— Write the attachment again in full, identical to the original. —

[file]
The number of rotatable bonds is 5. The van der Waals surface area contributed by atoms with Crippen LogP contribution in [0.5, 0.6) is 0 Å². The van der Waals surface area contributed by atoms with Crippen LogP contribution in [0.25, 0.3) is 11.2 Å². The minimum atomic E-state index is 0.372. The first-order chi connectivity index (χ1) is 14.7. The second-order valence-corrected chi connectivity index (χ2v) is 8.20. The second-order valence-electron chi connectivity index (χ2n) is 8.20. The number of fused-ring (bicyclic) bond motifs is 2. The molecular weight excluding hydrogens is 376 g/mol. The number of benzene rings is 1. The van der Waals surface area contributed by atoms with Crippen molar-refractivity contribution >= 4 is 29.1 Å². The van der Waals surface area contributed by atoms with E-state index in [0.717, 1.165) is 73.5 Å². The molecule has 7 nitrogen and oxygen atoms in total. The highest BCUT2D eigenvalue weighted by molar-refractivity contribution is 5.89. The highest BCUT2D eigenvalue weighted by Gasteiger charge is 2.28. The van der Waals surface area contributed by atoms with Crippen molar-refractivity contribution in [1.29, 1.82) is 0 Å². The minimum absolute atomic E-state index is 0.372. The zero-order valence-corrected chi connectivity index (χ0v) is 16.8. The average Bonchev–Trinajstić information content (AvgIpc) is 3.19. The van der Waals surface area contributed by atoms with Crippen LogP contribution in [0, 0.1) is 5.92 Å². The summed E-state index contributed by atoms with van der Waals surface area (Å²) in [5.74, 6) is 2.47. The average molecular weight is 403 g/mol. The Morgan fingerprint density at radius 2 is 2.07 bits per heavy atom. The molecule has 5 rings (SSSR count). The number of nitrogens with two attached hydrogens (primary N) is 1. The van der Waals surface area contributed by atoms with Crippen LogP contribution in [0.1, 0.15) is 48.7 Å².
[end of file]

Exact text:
The number of rotatable bonds is 5. The van der Waals surface area contributed by atoms with Crippen LogP contribution in [0.5, 0.6) is 0 Å². The van der Waals surface area contributed by atoms with Crippen LogP contribution in [0.25, 0.3) is 11.2 Å². The minimum atomic E-state index is 0.372. The first-order chi connectivity index (χ1) is 14.7. The second-order valence-corrected chi connectivity index (χ2v) is 8.20. The second-order valence-electron chi connectivity index (χ2n) is 8.20. The number of fused-ring (bicyclic) bond motifs is 2. The molecular weight excluding hydrogens is 376 g/mol. The number of benzene rings is 1. The van der Waals surface area contributed by atoms with Crippen molar-refractivity contribution >= 4 is 29.1 Å². The van der Waals surface area contributed by atoms with E-state index in [0.717, 1.165) is 73.5 Å². The molecule has 7 nitrogen and oxygen atoms in total. The highest BCUT2D eigenvalue weighted by molar-refractivity contribution is 5.89. The highest BCUT2D eigenvalue weighted by Gasteiger charge is 2.28. The van der Waals surface area contributed by atoms with Crippen molar-refractivity contribution in [1.29, 1.82) is 0 Å². The minimum absolute atomic E-state index is 0.372. The zero-order valence-corrected chi connectivity index (χ0v) is 16.8. The average Bonchev–Trinajstić information content (AvgIpc) is 3.19. The van der Waals surface area contributed by atoms with Crippen LogP contribution in [0, 0.1) is 5.92 Å². The summed E-state index contributed by atoms with van der Waals surface area (Å²) in [5.74, 6) is 2.47. The average molecular weight is 403 g/mol. The Morgan fingerprint density at radius 2 is 2.07 bits per heavy atom. The molecule has 5 rings (SSSR count). The number of nitrogens with two attached hydrogens (primary N) is 1. The van der Waals surface area contributed by atoms with Crippen LogP contribution in [0.1, 0.15) is 48.7 Å².